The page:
Digital identity theft is on the rise and occurs in every industry with an online presence. An infamous case of identity theft affected social media giant, Facebook following the revelation that hackers accessed data of some 30 million users late last year. Local experts in technology say that securing one’s digital identity is imperative.
To do that, we must understand what constitutes our digital identity and how it is created. In explaining digital identity, Kathryn Chin See, Analyst – Business Development and Research at MC Systems, said that it is a collection of our personal attributes in the digital world. These include: our usernames, social media handles, pictures, behaviors, financial information and how we use the Internet.
“All of these things make up our digital “profile,” which becomes a replica of ourselves in cyberspace. This profile is created automatically the moment we engage online services; it is used to verify who we are and predicts how we will use online services,” Ms Chin See explained.
She added that our digital identity has three layers, the first layer being what users intentionally share online, such as: personal stats including: date-of-birth, career and employment details, academic achievements, numbers and addresses, social media accounts and posts and search activities.
“The second layer of our digital identity is our implicit behavior. These are the “not-so-conscious” things that we share and would probably prefer not to share. For example, our real-time location transmitted from our mobile devices would reveal that during the hours of 8:30 am to 5:00 pm, Monday to Friday, we are all in the same place, and suggests that, most likely, we all work for the same company,” she added.
The third layer of digital identity is the interpretations made by online services. “This is what the Internet thinks about us based on our conscious and implicit online interactions – how many times have we done Google searches and then later, start seeing ad banners pop up on webpages about the topics we searched?” she asked.
Ms Chin See explained that, as people become submerged in the digital world, all the data collected about online users are analysed to generate meaningful insights that inform decisions made by the online services. This, she referred to as “Big Data”.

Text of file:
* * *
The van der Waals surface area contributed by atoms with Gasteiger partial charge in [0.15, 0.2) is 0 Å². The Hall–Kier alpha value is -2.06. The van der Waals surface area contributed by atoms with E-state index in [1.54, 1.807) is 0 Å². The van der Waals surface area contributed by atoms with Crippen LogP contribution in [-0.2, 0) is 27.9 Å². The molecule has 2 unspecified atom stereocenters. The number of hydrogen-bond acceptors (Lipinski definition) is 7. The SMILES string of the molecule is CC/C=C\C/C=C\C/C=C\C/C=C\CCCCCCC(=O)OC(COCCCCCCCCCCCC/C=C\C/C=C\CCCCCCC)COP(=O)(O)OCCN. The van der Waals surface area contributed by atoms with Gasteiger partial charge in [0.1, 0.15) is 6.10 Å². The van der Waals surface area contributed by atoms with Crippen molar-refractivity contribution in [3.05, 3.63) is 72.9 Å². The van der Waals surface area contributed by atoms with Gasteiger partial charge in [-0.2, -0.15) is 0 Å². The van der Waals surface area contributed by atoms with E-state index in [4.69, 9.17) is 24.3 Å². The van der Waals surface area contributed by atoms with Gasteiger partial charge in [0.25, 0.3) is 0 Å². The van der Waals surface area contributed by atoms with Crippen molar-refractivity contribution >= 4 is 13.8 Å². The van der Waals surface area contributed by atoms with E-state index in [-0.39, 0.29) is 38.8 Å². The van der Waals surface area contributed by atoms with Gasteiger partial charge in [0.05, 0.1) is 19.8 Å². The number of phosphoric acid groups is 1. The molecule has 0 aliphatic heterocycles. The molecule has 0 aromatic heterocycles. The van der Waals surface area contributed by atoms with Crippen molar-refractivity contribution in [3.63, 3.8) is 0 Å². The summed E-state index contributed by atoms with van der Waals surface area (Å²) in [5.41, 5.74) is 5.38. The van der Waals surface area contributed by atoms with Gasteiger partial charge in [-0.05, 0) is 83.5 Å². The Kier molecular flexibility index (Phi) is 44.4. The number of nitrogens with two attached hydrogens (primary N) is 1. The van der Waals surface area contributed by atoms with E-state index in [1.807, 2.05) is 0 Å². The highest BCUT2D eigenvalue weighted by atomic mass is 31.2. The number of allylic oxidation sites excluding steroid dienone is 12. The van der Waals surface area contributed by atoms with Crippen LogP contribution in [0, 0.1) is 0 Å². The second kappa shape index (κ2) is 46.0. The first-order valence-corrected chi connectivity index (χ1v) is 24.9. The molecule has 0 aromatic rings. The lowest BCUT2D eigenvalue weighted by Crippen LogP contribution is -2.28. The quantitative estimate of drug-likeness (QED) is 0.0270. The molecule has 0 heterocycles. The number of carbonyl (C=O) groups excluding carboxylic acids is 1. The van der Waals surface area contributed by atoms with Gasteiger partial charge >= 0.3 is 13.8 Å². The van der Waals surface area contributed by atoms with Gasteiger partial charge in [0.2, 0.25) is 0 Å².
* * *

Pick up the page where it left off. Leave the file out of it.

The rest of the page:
Citing measures that can be taken to protect one’s digital identity, Dr Sean Thorpe, President of the Jamaica Computer Society and head of the School of Computing and Information Technology at the University of Technology, Jamaica, stated that a person’s digital identity can be secured by using a Blockchain.
“This is a self-governed or self-sovereign identity system which simply refers to the individual’s identity and is fully controlled by the individual. It becomes extremely difficult if not un-quantifiable to steal this identity from the individual. In short, this addresses the concern of identity theft that is common in traditional identity management systems,” he explained.
Dr Thorpe noted that the Data Protection Bill, which is now before Parliament will bring additional measures to protect the users’ identity. He said the Bill is based on the EU Data Protection Legislation, which is being used as a guide for our local Data Protection Bill.
“As a tenet of the general provision, what jumps out is the issue of Privacy Protection of our digital identity within digital databases, as there is no demand that the data should not be collected, stored or used,” he explained.
Dr Thorpe said that the primary argument about protection of digital identity is that there should be guarantees that the data can only be used for pre-approved and legitimate purposes. He also revealed that there are still several controversial issues, which continue to challenge the protection even under the EU Data Protection Legislation, for one’s digital identity. For example, understanding of an architectural requirement of authorisation, audit and access control in real-time.
“Furthermore, there are several platform technologies that exist out there, which leads to the interoperability challenge; and the varying data formats on these platforms which can affect or characterize how a person’s digital identity is represented. Then there is also the challenge of standardization of how we recognize one’s digital identity as a persistent state of these digital databases that house same,” he noted.